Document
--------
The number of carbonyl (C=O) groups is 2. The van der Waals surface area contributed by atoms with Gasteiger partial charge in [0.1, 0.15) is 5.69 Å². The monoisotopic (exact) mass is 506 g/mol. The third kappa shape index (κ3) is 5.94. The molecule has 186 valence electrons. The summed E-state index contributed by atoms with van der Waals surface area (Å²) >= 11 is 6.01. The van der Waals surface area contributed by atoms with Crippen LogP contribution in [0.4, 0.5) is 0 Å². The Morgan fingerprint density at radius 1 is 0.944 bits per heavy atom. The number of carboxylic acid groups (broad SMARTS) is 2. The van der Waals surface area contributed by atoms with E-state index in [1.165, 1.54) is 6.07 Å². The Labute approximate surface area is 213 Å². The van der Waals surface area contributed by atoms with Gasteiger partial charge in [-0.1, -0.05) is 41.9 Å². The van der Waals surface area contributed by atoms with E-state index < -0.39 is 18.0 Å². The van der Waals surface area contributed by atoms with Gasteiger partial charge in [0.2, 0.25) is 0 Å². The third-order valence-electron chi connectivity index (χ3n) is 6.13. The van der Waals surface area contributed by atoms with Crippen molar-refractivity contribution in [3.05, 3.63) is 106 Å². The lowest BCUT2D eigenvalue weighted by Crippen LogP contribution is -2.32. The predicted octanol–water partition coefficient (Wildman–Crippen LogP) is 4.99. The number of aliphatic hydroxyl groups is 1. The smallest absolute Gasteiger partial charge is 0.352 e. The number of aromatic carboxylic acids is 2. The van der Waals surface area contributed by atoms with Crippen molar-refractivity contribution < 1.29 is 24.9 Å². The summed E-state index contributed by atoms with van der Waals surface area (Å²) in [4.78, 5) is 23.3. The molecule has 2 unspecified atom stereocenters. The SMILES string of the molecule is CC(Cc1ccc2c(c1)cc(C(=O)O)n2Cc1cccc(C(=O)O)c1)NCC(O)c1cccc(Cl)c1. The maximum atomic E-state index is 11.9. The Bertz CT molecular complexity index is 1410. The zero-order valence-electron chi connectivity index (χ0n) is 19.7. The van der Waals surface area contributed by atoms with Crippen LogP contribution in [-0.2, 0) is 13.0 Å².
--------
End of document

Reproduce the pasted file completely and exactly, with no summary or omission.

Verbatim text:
The number of carbonyl (C=O) groups is 2. The van der Waals surface area contributed by atoms with Gasteiger partial charge in [0.1, 0.15) is 5.69 Å². The monoisotopic (exact) mass is 506 g/mol. The third kappa shape index (κ3) is 5.94. The molecule has 186 valence electrons. The summed E-state index contributed by atoms with van der Waals surface area (Å²) >= 11 is 6.01. The van der Waals surface area contributed by atoms with Crippen LogP contribution in [0.4, 0.5) is 0 Å². The Morgan fingerprint density at radius 1 is 0.944 bits per heavy atom. The number of carboxylic acid groups (broad SMARTS) is 2. The van der Waals surface area contributed by atoms with E-state index in [1.165, 1.54) is 6.07 Å². The Labute approximate surface area is 213 Å². The van der Waals surface area contributed by atoms with Gasteiger partial charge in [-0.1, -0.05) is 41.9 Å². The van der Waals surface area contributed by atoms with E-state index < -0.39 is 18.0 Å². The van der Waals surface area contributed by atoms with Gasteiger partial charge in [0.2, 0.25) is 0 Å². The third-order valence-electron chi connectivity index (χ3n) is 6.13. The van der Waals surface area contributed by atoms with Crippen molar-refractivity contribution in [3.05, 3.63) is 106 Å². The lowest BCUT2D eigenvalue weighted by Crippen LogP contribution is -2.32. The predicted octanol–water partition coefficient (Wildman–Crippen LogP) is 4.99. The number of aliphatic hydroxyl groups is 1. The smallest absolute Gasteiger partial charge is 0.352 e. The number of aromatic carboxylic acids is 2. The van der Waals surface area contributed by atoms with Crippen molar-refractivity contribution < 1.29 is 24.9 Å². The summed E-state index contributed by atoms with van der Waals surface area (Å²) in [4.78, 5) is 23.3. The molecule has 2 unspecified atom stereocenters. The SMILES string of the molecule is CC(Cc1ccc2c(c1)cc(C(=O)O)n2Cc1cccc(C(=O)O)c1)NCC(O)c1cccc(Cl)c1. The maximum atomic E-state index is 11.9. The Bertz CT molecular complexity index is 1410. The zero-order valence-electron chi connectivity index (χ0n) is 19.7. The van der Waals surface area contributed by atoms with Crippen LogP contribution in [-0.2, 0) is 13.0 Å².